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Why NVMe is Faster Technology

One of the newest innovations in storage technology is the NVMe protocol. An NVMe SSD will deliver much faster speeds than a hard drive, and significantly faster speeds than a SCSI or AHCI SSD.

What is NVMe?

NVMe, NVM Express™, or Non-Volatile Memory Host Controller Interface Specification, is a communication protocol designed specifically to work with flash memory using the PCIe® (PCI Express®) bus. It was created to take advantage of the parallel nature of solid state drives. Combined with the PCIe bus and the increased read and write speeds of NAND technology, the NVMe protocol creates faster non-volatile storage.

NVM Express Inc., is a computing industry consortium that was created to oversee the development of standards around this scalable host controller interface.

History of NVMe

When solid state drives (SSDs) came on the scene, they were designed to replace hard disk drives (HDDs). As a result, they used the same interface protocols that hard disk drives use, such as SCSI, along with the physical connection HDDs use, SATA. Users saw immediate speed increases from their storage drives when they switched from an HDD to an SSD because the technology was faster, but the interface and connections prevented the full speed gains of a solid state drive. 

It was already well-known that there were faster communication protocols and physical connections, but because computing standards dictated a communication protocol that hard disks could use, SSD manufacturers had to be compatible with the same protocols for solid state drives so that users could easily upgrade their computers. As computers changed form factors from desktops and large laptops to smaller notebooks, tablets, and phones, the need for smaller storage drives became more evident. The change in form factors was an opportunity to change the communication protocols and add alternative connections and communications in larger-format computers.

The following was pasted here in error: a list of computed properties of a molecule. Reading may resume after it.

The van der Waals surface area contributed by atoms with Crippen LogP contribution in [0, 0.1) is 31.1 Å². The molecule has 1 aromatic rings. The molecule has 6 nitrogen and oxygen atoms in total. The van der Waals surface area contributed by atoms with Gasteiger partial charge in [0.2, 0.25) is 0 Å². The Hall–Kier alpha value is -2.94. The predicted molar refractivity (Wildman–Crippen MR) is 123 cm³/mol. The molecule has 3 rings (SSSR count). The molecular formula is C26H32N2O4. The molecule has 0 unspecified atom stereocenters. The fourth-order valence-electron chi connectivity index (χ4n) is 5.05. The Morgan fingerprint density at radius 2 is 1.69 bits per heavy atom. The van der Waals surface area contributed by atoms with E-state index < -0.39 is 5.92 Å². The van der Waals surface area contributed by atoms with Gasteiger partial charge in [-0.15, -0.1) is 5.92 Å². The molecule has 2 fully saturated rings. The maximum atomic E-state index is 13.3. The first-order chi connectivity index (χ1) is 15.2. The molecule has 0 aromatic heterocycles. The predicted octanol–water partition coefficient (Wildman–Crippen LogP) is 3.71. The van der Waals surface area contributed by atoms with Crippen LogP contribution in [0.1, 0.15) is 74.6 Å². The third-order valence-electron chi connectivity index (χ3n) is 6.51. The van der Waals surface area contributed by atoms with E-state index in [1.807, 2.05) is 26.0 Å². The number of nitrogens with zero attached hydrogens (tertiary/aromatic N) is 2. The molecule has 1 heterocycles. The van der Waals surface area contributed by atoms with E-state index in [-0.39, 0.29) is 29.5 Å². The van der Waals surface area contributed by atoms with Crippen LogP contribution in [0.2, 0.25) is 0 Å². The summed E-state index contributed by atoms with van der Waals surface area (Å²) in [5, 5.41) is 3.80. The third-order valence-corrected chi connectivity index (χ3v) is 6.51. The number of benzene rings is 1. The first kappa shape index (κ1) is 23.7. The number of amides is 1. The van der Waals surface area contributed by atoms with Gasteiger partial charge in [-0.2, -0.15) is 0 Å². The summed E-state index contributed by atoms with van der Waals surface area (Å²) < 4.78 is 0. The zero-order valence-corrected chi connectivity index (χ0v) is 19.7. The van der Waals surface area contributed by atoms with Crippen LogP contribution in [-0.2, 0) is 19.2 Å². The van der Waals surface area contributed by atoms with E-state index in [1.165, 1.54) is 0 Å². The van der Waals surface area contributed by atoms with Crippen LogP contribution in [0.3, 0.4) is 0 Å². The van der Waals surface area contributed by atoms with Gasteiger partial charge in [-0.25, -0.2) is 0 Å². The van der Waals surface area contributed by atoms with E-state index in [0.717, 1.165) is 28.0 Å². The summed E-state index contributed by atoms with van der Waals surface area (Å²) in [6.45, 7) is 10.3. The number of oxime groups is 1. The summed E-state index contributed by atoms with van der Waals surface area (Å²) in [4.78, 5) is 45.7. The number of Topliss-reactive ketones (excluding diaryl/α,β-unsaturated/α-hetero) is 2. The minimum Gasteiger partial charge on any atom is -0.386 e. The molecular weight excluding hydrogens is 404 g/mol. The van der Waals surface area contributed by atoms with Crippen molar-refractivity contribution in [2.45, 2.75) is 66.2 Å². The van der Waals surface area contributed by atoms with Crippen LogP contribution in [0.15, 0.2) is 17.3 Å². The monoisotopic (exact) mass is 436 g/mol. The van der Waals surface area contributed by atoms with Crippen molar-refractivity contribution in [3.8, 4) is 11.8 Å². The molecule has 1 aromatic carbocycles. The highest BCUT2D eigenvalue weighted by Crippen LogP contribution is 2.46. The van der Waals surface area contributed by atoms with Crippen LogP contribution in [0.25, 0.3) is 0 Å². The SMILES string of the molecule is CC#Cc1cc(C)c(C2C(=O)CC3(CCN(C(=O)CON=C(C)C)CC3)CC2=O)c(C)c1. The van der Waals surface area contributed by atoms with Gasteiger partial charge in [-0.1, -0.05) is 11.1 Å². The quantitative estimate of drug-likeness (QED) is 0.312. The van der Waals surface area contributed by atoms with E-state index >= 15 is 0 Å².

NMMe SSDs on a motherboard

NVMe performance

The combination of the NVMe protocol and the PCIe connection with an SSD results in read and write speeds that are four times faster than a SATA SSD with a SCSI protocol.

NVMe complements the parallel structure of contemporary CPUs, platforms, and applications. Parallel structure allows more commands to flow simultaneously. NVMe uses an optimized path to issue commands and complete input/output and supports parallel operation with up to 64,000 commands within a single I/O queue and 64,000 possible queues. Older protocols such as SCSI are serial in nature, with a limited number of commands in the single queue.

Because NVMe was designed specifically for the NAND technology used in solid state drives, it takes advantage of how the underlying technology works to make a faster drive.


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